Children and technology: Is there too much?
Tik Tok. Coding. Snapchat. Robots. iPads. Laptops. Green screen. You Tube. The list goes on.
Today’s ‘screenager’ is never too far away from a device – in fact for some families the struggle is real. ‘Put your device down!’ ‘Stop watching that rubbish on You Tube!’ ‘We need some meaningful strategies to help our family unplug’.
The pros and cons
From managing privacy, security and cyber-bullying to digital footprints and reputation, technology can sometimes feel like a never-ending battle.
Yet the way our children learn today and how we integrate technology in society and education can produce amazing results. Technology can make ideas come to life, connect us to the world around us and provide access to learning environments that would otherwise not be available.
Today’s families find themselves having to balance all these considerations. We’re concerned about the impact of digital on our wellbeing but we realise it can provide a range of benefits as well, not just for learning but the modern workplace too. We have to weigh up the pros and the cons.
Digital natives vs digital immigrants
Children of today are digital natives. Parents and carers are digital immigrants – we grew up in a world without the internet. A world where classrooms were rows of desks and chairs with exercise books and pens.
Today’s 21st-century learner heads into the classroom armed with a laptop. He completes homework online, launches investigations on the world wide web, creates scripts using video.
It can be hard for parents to connect to the screen saturated world our children live in and we’re struggling to keep up.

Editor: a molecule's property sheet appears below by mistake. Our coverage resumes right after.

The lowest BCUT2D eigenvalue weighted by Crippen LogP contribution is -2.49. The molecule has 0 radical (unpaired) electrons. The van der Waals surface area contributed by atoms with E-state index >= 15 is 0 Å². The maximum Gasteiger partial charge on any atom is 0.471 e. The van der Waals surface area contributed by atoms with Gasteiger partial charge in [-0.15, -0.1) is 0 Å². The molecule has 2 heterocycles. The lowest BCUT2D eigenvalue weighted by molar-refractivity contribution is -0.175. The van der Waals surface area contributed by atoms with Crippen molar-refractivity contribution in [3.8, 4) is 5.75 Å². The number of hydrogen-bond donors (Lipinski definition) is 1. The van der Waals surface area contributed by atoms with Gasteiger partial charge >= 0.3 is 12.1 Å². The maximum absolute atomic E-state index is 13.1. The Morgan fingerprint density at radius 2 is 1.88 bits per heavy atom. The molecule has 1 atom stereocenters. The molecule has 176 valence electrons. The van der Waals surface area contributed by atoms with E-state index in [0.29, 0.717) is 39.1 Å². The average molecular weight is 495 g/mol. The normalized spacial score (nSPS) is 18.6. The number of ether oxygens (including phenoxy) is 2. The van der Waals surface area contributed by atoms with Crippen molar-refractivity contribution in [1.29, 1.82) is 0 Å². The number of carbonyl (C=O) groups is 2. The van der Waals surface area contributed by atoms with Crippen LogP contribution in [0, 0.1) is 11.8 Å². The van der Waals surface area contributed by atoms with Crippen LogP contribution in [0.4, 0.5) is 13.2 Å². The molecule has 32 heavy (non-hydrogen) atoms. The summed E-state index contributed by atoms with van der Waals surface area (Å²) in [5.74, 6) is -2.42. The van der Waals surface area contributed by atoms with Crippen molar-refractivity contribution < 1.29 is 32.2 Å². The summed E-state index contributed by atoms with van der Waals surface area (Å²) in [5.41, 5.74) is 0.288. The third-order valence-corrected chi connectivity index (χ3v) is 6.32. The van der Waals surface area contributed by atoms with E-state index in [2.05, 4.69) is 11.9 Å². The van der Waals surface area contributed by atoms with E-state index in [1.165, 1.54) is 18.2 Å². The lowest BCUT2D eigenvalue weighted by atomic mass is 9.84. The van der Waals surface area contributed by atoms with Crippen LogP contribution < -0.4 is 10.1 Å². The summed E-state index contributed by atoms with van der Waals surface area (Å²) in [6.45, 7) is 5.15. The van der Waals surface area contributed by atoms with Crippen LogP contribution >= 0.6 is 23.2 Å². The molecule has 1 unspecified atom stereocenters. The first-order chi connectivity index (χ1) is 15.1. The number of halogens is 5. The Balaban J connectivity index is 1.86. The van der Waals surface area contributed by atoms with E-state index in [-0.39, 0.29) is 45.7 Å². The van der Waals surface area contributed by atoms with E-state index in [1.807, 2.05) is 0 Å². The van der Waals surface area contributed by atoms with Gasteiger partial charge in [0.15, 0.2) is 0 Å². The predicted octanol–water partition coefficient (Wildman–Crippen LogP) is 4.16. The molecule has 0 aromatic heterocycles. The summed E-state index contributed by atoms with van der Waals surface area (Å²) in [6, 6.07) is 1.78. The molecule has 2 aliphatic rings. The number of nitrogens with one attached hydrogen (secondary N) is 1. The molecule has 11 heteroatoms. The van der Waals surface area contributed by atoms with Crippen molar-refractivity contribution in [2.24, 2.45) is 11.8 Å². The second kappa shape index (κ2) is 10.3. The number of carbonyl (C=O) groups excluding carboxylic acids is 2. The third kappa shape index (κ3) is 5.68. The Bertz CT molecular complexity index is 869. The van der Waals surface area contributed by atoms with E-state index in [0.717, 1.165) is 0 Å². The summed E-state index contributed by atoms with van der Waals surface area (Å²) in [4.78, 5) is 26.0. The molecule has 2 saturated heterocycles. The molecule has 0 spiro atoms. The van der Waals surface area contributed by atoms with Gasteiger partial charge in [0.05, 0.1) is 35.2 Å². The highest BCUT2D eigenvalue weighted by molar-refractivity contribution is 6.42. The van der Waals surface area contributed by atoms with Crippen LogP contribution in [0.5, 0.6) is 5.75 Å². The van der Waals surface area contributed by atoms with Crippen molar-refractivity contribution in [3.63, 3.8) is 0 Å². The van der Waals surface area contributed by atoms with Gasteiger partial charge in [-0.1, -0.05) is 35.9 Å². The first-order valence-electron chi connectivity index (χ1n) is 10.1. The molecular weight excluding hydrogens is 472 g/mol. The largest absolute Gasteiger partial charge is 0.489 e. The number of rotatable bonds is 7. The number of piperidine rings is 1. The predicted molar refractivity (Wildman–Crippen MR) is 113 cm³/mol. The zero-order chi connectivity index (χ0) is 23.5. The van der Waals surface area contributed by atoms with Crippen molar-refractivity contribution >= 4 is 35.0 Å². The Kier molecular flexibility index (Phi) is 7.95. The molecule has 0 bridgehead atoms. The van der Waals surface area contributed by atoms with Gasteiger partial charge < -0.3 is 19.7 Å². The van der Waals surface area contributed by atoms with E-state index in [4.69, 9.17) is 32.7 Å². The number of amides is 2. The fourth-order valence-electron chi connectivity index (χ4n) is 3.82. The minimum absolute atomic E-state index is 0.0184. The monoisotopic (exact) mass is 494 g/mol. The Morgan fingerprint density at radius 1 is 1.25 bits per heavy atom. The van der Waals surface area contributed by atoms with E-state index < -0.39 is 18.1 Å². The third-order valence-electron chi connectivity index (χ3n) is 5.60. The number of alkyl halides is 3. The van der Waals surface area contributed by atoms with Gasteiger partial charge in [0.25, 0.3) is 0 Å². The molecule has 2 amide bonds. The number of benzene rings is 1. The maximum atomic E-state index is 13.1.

If knowledge is power then knowing what kids do with technology and say is key to modern parenting.
In CCGS’s latest podcast, ‘Do children have too much technology or too little?’, experts in innovative learning and digital wellbeing give you practical tips and advice. They share where they stand on children using technology, including access to and the use of technology at school.
You’ll walk away with a unique insight into the world of our ‘screen-agers’ as well as getting practical tips on how to help us all achieve that balance. You’ll hear from CCGS Director of Innovative Learning and Digital Literacy, Mr Gavin Summers, who shares the role schools can play in teaching students about responsible technology use and how CCGS practically uses technology to change the way our students think, add value to conversations and enhance learning.
Dr Kristy Goodwin adds to the conversation by giving families realistic, research based solutions to help kids, teens and adults develop healthy digital habits.
Discover more about CCGS and digital literacy in the classroom and school.